Lesioning Thalamic Reticular Cholinergic Neurons

My name is Emily Masi and I am a rising sophomore studying neuroscience and public health here at the College. I have been working in Dr. Burk’s lab since the beginning of this semester, and its focus has been the role of orexin projections to the basal forebrain in attention, the effects of reward delay discounting on impulsivity and the role of the cholinergic system in this pathway, and the actions of acetylcholine at muscarinic and nicotinic receptors under cognitively challenging conditions.

This summer I will examine whether the novel immunotoxin anti-ChAT-saporin selectively damages cholinergic neurons in rats, while sparing parvalbumin-positive neurons in the thalamic reticular nucleus (TRN). Choline acetyltransferase (ChAT) is an enzyme that catalyzes the synthesis of the neurotransmitter acetylcholine (ACh) from choline and acetyl-CoA in cholinergic neurons. ChAT serves as a specific marker for cholinergic neurons, the atrophy and loss of which are found in aging, Alzheimer’s disease, Down and Rett syndromes. Anti-ChAT-saporin should selectively destroy cholinergic neurons, but not noncholinergic neurons, and it is expected to cross-react with rat, mouse, and human ChAT.

It is known that there is a loss of ACh projections to the cortex and hippocampus in Alzheimer’s disease patients, which might exacerbate the functional impairment and neurodegeneration associated with the disease, but their role in other regions such as the TRN is unknown. Cholinergic neurons originating in the basal forebrain of rats are known to facilitate attention processing, but the exact neural circuitry mediating the effects of acetylcholine on attention is unknown. However, the TRN is hypothesized to engage in a number of diverse processes, such as sensory information processing, attention, and the generation of synchronous activity in the thalamocortical system.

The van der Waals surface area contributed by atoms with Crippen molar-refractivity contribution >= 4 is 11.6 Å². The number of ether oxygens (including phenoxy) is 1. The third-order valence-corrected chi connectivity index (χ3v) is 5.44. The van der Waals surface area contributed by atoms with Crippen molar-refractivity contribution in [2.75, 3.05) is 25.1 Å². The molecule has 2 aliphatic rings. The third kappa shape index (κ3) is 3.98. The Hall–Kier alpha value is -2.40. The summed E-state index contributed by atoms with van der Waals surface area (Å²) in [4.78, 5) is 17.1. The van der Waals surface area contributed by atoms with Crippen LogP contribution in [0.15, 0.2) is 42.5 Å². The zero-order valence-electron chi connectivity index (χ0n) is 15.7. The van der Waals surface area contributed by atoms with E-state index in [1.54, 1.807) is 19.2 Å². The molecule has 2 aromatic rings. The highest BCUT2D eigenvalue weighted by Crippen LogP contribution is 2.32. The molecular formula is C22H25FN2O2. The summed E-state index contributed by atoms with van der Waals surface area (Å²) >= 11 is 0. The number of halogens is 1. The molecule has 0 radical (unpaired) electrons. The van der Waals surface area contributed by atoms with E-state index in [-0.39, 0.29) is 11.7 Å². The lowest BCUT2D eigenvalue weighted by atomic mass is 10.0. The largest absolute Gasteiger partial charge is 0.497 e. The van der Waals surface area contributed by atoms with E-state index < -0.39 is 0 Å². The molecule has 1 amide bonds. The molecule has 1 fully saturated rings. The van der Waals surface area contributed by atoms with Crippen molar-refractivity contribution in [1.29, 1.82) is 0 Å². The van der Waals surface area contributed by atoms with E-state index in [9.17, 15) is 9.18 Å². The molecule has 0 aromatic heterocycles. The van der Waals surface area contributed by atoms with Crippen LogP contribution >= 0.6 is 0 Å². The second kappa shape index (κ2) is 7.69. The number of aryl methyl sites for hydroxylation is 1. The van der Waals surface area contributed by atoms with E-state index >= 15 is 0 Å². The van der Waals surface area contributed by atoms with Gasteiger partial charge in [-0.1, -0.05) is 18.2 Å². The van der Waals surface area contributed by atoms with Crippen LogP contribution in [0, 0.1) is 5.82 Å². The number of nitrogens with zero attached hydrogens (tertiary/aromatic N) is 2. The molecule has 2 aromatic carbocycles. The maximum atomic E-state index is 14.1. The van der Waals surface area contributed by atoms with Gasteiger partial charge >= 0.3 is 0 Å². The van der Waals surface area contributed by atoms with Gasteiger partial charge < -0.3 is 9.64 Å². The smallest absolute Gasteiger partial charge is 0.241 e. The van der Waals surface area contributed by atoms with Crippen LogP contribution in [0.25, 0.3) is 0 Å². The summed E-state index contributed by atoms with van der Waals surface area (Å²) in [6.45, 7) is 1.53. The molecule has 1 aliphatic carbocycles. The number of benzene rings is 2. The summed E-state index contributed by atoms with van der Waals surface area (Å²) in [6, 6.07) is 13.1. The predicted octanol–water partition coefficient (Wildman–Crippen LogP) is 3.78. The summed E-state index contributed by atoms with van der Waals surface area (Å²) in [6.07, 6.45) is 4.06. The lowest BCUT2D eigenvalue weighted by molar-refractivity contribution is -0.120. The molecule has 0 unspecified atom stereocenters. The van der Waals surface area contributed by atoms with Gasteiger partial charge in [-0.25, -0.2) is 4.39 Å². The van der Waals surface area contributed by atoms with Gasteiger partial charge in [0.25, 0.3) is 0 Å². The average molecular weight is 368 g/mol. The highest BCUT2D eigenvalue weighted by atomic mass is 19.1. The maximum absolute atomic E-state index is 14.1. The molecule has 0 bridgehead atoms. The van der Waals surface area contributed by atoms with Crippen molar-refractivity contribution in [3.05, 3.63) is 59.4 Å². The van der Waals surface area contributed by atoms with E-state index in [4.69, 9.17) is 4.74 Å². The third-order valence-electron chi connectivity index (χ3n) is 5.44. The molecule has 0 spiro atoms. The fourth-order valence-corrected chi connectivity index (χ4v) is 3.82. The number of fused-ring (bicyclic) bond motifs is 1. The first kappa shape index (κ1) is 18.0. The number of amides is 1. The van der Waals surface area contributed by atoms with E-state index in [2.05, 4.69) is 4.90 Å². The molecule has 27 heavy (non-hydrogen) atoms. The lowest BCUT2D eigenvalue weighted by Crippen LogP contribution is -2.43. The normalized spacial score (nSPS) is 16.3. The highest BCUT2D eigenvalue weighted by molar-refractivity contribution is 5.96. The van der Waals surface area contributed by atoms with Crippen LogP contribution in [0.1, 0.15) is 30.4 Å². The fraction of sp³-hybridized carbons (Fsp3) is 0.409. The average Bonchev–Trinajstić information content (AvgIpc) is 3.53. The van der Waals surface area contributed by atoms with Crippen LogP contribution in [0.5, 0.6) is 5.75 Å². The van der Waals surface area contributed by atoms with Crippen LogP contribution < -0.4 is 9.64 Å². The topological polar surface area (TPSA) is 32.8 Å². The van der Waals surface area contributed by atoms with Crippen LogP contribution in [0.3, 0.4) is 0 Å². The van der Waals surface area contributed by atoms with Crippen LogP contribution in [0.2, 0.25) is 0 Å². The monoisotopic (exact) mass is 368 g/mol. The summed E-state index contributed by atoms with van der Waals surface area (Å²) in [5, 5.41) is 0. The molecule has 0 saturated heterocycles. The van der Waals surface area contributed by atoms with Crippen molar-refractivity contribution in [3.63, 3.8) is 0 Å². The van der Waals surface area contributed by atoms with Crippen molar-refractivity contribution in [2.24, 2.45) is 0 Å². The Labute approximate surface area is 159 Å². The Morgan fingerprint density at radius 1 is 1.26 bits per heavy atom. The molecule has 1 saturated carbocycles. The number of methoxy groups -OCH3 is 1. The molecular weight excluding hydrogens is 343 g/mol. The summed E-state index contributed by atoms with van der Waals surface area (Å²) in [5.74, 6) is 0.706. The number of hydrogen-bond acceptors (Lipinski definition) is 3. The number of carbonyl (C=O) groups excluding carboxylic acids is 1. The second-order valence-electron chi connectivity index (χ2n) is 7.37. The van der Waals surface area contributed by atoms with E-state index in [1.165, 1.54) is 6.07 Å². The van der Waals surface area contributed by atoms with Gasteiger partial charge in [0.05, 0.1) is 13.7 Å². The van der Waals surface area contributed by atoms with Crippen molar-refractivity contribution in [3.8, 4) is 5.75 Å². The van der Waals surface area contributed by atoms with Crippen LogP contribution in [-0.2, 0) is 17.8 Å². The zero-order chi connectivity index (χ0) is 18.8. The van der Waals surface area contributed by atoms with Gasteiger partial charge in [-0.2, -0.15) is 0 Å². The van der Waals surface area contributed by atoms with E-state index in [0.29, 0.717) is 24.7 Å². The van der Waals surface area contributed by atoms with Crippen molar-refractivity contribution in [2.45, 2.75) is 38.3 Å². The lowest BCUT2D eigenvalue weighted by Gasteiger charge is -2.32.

The ability to study the effects of damaging this pathway will be an important step in further understanding neural pathways involved in attention. If the toxin is effective in lesioning cholinergic TRN and not GABAergic TRN neurons, we expect to conduct another experiment next fall assessing the effects of these lesions on attentional performance in rats.  A final outcome for research on the TRN’s role in attention is the attempted mediation of the effects of cholinergic neuron atrophy in aging and Alzheimer’s disease.